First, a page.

Thank you Helen Mirren
Helen Mirren is among 99 Seat Theatre’s most notable actresses, having appeared in Alan Ayckbourn’s ‘Woman in Mind’ at The Tiffany in the early 90’s. In regards to the assault Actors’ Equity is staging against small theatre in Los Angeles, fellow AEA member and Pro99 supporter Vanessa Stewart reached out to Dame Helen. Here is her reply:
I am very much in support of your initiative and would lend my name to it. Actors are often taken advantage of and financially abused, but this is a case of actors doing what they want to. No one in this situation is going to make a million, while a contributing artist starves. – Helen”
Vanessa Stewart has a 99 Seat Theatre success story of her own
Vanessa writes, “I want to frame the current 99 Seat Plan into a picture of how I saw it when I was 27 years old and on my back and completely clueless about how to move forward as an actor. I had been fired by my agent because of my lack of success at booking work. I hadn’t yet learned to control my anxiety with Beta Blockers and was simply bad at auditioning back then. But I knew I was good. I just needed a shot. I realized I needed to create my own content if I was going to get anywhere. And I had wanted to tell the story of Louis and Keely for a long time.
Cut to: Me talking to the Artistic Committee at Sacred Fools theater. I had no reputation as a writer and barely one as an actress. All I had was an idea and a really good actor/writer that agreed to work with me: Jake Broder. In what world would anyone take a chance on me? Well, Sacred Fools Theater Company did, because they could. Because with two actors and seven band members and a 99 seat agreement, they could take that chance on growing a new piece of art. And even then it almost didn’t happen. My own parents had to front me 5,000 bucks to help fund our tiny budget and some money that my Godmother left me after she passed went to paying a gentleman to do the arrangements. Was I expecting to make money? No. I just wanted a new agent and maybe to be seen as an actor worthy of working. Plus, I wanted to be Keely Smith.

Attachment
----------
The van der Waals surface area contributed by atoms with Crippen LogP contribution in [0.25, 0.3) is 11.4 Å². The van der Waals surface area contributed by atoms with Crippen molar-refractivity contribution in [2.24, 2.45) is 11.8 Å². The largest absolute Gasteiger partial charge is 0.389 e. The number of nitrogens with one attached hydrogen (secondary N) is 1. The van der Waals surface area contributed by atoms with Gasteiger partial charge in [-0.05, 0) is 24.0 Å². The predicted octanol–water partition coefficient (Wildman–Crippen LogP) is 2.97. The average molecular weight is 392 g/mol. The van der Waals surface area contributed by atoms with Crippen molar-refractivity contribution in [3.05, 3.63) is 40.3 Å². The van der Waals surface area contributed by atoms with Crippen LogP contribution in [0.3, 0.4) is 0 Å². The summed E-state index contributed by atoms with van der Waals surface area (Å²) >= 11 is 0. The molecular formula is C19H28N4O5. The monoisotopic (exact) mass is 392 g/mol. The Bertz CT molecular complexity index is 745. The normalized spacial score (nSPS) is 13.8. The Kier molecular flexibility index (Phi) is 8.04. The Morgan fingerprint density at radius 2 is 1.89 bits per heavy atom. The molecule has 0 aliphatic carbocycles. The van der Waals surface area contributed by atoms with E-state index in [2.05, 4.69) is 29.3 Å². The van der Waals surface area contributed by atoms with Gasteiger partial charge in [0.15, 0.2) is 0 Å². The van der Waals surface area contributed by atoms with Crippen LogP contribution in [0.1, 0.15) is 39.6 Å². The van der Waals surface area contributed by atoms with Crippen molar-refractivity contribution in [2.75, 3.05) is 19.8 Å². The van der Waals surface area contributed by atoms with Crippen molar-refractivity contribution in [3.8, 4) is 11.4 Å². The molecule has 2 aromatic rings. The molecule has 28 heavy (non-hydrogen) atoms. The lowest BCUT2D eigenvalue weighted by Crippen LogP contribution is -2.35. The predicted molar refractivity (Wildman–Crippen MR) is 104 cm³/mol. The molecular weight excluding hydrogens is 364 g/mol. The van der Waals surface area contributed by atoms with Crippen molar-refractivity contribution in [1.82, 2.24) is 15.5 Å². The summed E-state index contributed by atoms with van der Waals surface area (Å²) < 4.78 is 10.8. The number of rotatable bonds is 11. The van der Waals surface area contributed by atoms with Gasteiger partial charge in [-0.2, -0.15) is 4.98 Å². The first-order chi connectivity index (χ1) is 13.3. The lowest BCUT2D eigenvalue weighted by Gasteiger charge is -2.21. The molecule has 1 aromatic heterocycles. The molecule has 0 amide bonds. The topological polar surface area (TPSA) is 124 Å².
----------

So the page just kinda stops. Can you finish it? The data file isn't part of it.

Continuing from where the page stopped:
Cut to: Louis and Keely won every LA theater award for best musical, including beating huge budget shows like “9 to 5”. Sacred Fools made money to help fund other new works and also buy an air conditioner so that art could be seen in August. Taylor Hackford, who saw us at Sacred Fools came on as director and took us to the Geffen Playhouse for what turned out to be the longest running show there at the time.
We were able to hire 4 new actors as we added parts and swings. I got to quit my day job of selling fish at Duke’s Malibu. And I got an agent. You can’t quantify the value of the waiver agreement in dollars and cents, I learned. It’s much more than a small fee that a person could get paid at a fast food joint. The 99 Seat Agreement gives people like me the ability to make their art and dream big. I am glad that this proposal that AEA is putting forward wasn’t in place when I was 27. I would not have been able to bring along the incomparable Jake Broder, my partner in this, as he wasn’t a member of the company at the time. And because of all of it, we are now able to bring the show to Chicago, giving myself and two new AEA actors what will hopefully be steady work. Someone asked me on twitter today: “How many of those actors that worked for free are going with you to Chicago?” Well, I don’t think it’s about that but- I’m happy to say that everyone that dreamed big enough to start this project was compensated ten times over. The theater company. The actors. The band. The LA theater community at large. I know that there are big bad producers that take advantage of actors using this agreement. I know that the agreement has problems. But surely we can find a way to take care of actors without decimating a platform that has helped so many. Without this agreement, the only people creating new works will be people with deep pockets. Not 27 year old actors that sell fish for a living.